Drill 4.5: Dribble Tag

To make a fun game out of dribbling while teaching all players to keep their eyes on the ball.


  1. Place all squad members in pool; designate one or two players as "it" and give them a ball(s).
  2. "It" players attempt to dribble and catch X players off guard by quickly changing direction and sprinting toward them.
  3. "It" players "tag" by picking up ball (after taking at least a three stroke dribble) and hitting any X player who then becomes "it".

Note: This drill can be dangerous if shots thrown are exceptionally hard. Ball can be softened if this is a problem.


Spinning is usually thought of as a basic defensive maneuver to fake a guard or to avoid being tackled, but it is also used as an offensive tool to enable the player to delay the action or to allow a teammate to get into position to receive a pass. It is necessary to practice spinning all of the possible 360 degree turns with and without pressing guards. Spinning is a trick which develops a player's self-confidence since it allows him to protect and keep possession of the ball under pressure and at the same time enable him to make accurate passes and shots.

It is usually best to practice this technique along with other fundamental skills. Therefore, most of the drills listed include dribbling and passing as well.

Bill's Biography

Bill Anttila
Known nationally as one of the foremost authorities on water polo, Bill Anttila was inducted in the USA Water Polo Hall of Fame on January 17, 2004. He was involved in aquatics from 1947-1984. In 1948, Bill was responsible for the inauguration of the first community college water polo program in Northern California at Stockton College. Before that, Bill began the water polo program at the University of the Pacific in 1947. He coached the Pacific Tigers for 18 years with only one losing season and his 1956 team won the league championship with a 12-2 record. Bill was also the swimming coach at Stockton College, where he won 10 NCC championships and never had a losing season.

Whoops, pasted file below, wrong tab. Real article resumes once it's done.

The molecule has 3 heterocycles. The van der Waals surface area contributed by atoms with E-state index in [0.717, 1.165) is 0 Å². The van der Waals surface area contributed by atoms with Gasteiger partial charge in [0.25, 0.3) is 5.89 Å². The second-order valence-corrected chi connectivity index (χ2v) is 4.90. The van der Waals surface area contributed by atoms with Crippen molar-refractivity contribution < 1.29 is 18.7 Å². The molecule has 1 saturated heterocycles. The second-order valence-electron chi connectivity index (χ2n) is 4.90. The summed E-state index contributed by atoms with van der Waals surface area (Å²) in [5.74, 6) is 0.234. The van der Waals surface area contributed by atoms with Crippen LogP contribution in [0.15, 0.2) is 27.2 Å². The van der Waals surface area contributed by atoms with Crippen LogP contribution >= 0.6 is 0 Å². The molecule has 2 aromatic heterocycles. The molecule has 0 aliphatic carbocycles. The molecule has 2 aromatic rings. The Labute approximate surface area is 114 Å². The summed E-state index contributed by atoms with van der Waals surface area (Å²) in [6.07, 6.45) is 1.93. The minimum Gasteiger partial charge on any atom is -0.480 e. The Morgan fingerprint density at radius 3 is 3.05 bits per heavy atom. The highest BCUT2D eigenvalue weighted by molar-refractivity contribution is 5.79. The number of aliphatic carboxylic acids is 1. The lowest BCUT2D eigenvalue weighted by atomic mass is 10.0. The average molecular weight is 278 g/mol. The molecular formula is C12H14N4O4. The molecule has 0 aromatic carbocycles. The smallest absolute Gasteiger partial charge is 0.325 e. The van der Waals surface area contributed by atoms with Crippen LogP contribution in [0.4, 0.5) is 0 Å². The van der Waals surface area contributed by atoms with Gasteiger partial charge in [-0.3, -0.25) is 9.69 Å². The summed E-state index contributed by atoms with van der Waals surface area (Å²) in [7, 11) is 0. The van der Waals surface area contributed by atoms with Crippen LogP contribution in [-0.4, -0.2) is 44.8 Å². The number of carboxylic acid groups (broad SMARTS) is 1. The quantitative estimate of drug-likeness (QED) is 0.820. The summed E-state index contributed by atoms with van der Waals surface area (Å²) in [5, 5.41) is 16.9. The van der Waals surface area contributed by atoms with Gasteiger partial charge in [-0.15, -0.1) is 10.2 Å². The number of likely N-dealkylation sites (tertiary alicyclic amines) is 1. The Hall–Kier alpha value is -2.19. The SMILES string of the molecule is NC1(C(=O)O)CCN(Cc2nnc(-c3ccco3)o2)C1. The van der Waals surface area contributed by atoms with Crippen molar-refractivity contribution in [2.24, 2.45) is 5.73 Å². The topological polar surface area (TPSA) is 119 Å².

During his 38 years of coaching water polo, his teams won 10 Northern California Championships. In 1,099 games, Anttila compiled a 759-340 overall record {.691 winning percentage}. At the time of his retirement, Anttila was the winningest water polo coach in the United States. He had the satisfaction of coaching over 50 All-Americans. He has written a book titled Water Polo Drills and Playing Hints. Anttila was inducted into the Stockton Hall of Fame in 1985. He was then inducted into the University of the Pacific Athletic Hall of Fame in 1989. He is currently retired and resides in Stockton with his wife, Sisko, of 50 years.


The medal pictured above is the last solid gold Olympic medal which was given out at the 1912 Stockholm Olympics in Sweden

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